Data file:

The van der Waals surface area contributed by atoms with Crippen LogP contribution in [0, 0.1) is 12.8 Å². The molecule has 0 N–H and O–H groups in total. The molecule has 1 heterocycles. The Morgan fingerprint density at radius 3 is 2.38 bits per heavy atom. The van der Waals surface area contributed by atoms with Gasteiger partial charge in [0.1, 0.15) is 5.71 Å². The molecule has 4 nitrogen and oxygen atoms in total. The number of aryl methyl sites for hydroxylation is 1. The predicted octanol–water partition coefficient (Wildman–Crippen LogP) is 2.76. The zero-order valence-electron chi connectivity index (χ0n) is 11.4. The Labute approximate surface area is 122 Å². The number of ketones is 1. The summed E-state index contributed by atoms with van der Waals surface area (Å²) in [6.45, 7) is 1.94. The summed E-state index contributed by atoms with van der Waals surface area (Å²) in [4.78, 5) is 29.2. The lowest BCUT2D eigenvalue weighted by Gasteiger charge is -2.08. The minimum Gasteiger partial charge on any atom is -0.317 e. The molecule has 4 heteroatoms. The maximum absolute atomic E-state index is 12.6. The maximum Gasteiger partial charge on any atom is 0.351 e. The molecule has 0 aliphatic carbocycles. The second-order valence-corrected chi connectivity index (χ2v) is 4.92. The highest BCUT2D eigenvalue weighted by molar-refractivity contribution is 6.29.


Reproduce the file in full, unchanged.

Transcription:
The van der Waals surface area contributed by atoms with Crippen LogP contribution in [0, 0.1) is 12.8 Å². The molecule has 0 N–H and O–H groups in total. The molecule has 1 heterocycles. The Morgan fingerprint density at radius 3 is 2.38 bits per heavy atom. The van der Waals surface area contributed by atoms with Gasteiger partial charge in [0.1, 0.15) is 5.71 Å². The molecule has 4 nitrogen and oxygen atoms in total. The number of aryl methyl sites for hydroxylation is 1. The predicted octanol–water partition coefficient (Wildman–Crippen LogP) is 2.76. The zero-order valence-electron chi connectivity index (χ0n) is 11.4. The Labute approximate surface area is 122 Å². The number of ketones is 1. The summed E-state index contributed by atoms with van der Waals surface area (Å²) in [6.45, 7) is 1.94. The summed E-state index contributed by atoms with van der Waals surface area (Å²) in [4.78, 5) is 29.2. The lowest BCUT2D eigenvalue weighted by Gasteiger charge is -2.08. The minimum Gasteiger partial charge on any atom is -0.317 e. The molecule has 4 heteroatoms. The maximum absolute atomic E-state index is 12.6. The maximum Gasteiger partial charge on any atom is 0.351 e. The molecule has 0 aliphatic carbocycles. The second-order valence-corrected chi connectivity index (χ2v) is 4.92. The highest BCUT2D eigenvalue weighted by molar-refractivity contribution is 6.29.